The publishing industry has been abuzz about the Common Core for some time now, trying to keep abreast of the best ways to meet the marketplace demand for resources that align with the standards. Developers have come through with a host of new products—including immersive virtual environments and video games—that not only support the standards but, more importantly, have students excited about learning, especially in the fields of science, technology, engineering, and mathematics (STEM). Although the future of the Common Core State Standards is still hazy, some of the new products and trends we’re seeing offer a reason for optimism, as technological innovations aim to spur their students’ creativity—even we got a little excited!
STEM, Games, and Makers
Right now, STEM education is a hot topic, and software and technology companies are creating new and innovative products to help students get a handle on technical topics. One example is zSpace, a virtual reality company. Students can use its software to participate in a range of tasks that provide them with the “ultimate immersive learning experience.”
Trying zSpace firsthand was an amazing experience for us. During demos, we marveled at having the ability to view and “dissect” a 3-D image of a heart, or to practice assembling a motor. Freeport High School (Rose’s school, in Freeport, N.Y.) recently purchased zSpace for use in engineering, art, and science classes. Many zSpace learning applications tie in to Common Core, making it an appealing package for school librarians and teachers. “We’re excited about zSpace’s ability to engage students in learning, and then to provide learning experiences that foster exploration, experimentation, and rapid iteration,” says Elizabeth Lytle, director of educational solutions at zSpace. “Our immersive learning platform creates experiences to bring information that requires imagination to the forefront of the student experience.”
Common Core has generated controversy, but it has also spurred a growing movement to encourage creativity in education. Two popular approaches are “gamification” (making tasks interesting by incorporating elements of games) and makerspaces (workshops for all kinds of hands-on activities). Both allow students to take a more active role in the learning process, and both require and encourage the kind of creativity that has often been stifled in favor of rote memorization and test prep.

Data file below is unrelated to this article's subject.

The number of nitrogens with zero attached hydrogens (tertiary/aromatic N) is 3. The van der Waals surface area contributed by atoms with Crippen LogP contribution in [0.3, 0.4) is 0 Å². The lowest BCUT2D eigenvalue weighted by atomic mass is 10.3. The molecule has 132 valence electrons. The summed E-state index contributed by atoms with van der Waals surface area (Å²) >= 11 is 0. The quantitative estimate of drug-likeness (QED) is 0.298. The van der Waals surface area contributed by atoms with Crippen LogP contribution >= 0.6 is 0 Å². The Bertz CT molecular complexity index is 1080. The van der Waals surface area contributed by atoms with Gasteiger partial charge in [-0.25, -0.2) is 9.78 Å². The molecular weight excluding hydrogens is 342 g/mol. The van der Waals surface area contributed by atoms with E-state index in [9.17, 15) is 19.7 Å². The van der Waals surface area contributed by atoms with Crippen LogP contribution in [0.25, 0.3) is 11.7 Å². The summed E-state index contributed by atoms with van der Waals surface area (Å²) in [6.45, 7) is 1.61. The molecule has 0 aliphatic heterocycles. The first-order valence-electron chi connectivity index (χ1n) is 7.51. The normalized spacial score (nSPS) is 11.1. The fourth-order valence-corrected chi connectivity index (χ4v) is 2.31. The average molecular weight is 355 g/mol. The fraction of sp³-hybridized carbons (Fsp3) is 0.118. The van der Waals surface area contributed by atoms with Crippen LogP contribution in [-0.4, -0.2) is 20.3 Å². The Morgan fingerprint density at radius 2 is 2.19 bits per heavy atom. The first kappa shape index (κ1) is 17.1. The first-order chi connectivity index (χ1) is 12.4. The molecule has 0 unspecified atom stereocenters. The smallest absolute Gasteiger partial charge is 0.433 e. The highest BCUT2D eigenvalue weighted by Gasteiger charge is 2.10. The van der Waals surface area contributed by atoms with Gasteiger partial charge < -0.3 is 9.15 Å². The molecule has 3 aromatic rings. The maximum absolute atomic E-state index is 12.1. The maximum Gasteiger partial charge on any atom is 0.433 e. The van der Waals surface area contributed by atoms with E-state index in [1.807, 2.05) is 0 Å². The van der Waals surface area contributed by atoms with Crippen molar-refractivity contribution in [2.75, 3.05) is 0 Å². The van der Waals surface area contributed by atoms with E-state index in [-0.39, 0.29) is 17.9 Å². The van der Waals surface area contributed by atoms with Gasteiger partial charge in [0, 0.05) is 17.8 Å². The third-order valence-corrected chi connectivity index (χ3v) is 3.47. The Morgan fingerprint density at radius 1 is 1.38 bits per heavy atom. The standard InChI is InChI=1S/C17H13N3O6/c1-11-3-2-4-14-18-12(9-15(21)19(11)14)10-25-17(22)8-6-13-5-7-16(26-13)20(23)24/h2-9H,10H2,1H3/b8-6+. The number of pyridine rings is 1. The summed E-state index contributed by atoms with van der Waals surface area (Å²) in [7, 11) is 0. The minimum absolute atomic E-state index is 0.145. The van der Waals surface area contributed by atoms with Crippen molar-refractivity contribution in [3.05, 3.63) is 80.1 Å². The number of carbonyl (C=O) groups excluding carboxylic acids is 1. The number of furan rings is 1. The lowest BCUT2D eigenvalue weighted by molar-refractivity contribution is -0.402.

For students who are apprehensive about taking advanced science and math classes, these fun approaches help tough topics to look a lot less scary. Educators validate student efforts and encourage self-directed learning with virtual rewards that make homework feel like a game. And the growing maker movement is turning classrooms and libraries into hands-on laboratories. Maker projects range from high-tech robotics and 3-D printing to writing code or just tinkering with building materials. As students experiment with the different options available in school makerspaces, they learn by doing rather than memorizing.
The early results are promising. The International Society for Technology in Education (ISTE) recently shared the results of an experiment that put apps and games on mobile devices to help students better understand difficult concepts taught in physics classes. The apps allowed students to better visualize abstract concepts and ideas, and they excelled as they used the apps to analyze concepts found in popular games such as Angry Birds.
Data Mining Our Kids
With sales of pre-K–12 educational software just shy of $8 billion last year, it is safe to say education is changing. But the rapid evolution and availability of new technologies has also raised concerns around the tracking and storing of student data. Educational technology companies are now able to mine copious amounts of information about how students use apps and tools. The question is, what will be done with that information?
California is on its way to becoming the first state in the country to enact a law limiting what can be done with the data gathered by these companies. As educational technology advances, more lawmakers will have to grapple with the benefits of gleaning relevant information about children and their educational progress against the specter of permanent online profiles that may follow students throughout school and into their future in the workforce.
As we grapple with these concerns, we can be heartened by signs that the tide may finally be turning away from grooming students to be rote test takers, and toward becoming independent thinkers and problem-solvers—a stated goal of Common Core. The question we have now is, how will traditional publishers and creators of print materials work with classrooms that feature such robust interactive and immersive technologies? Please write to us at firstname.lastname@example.org to share your thoughts.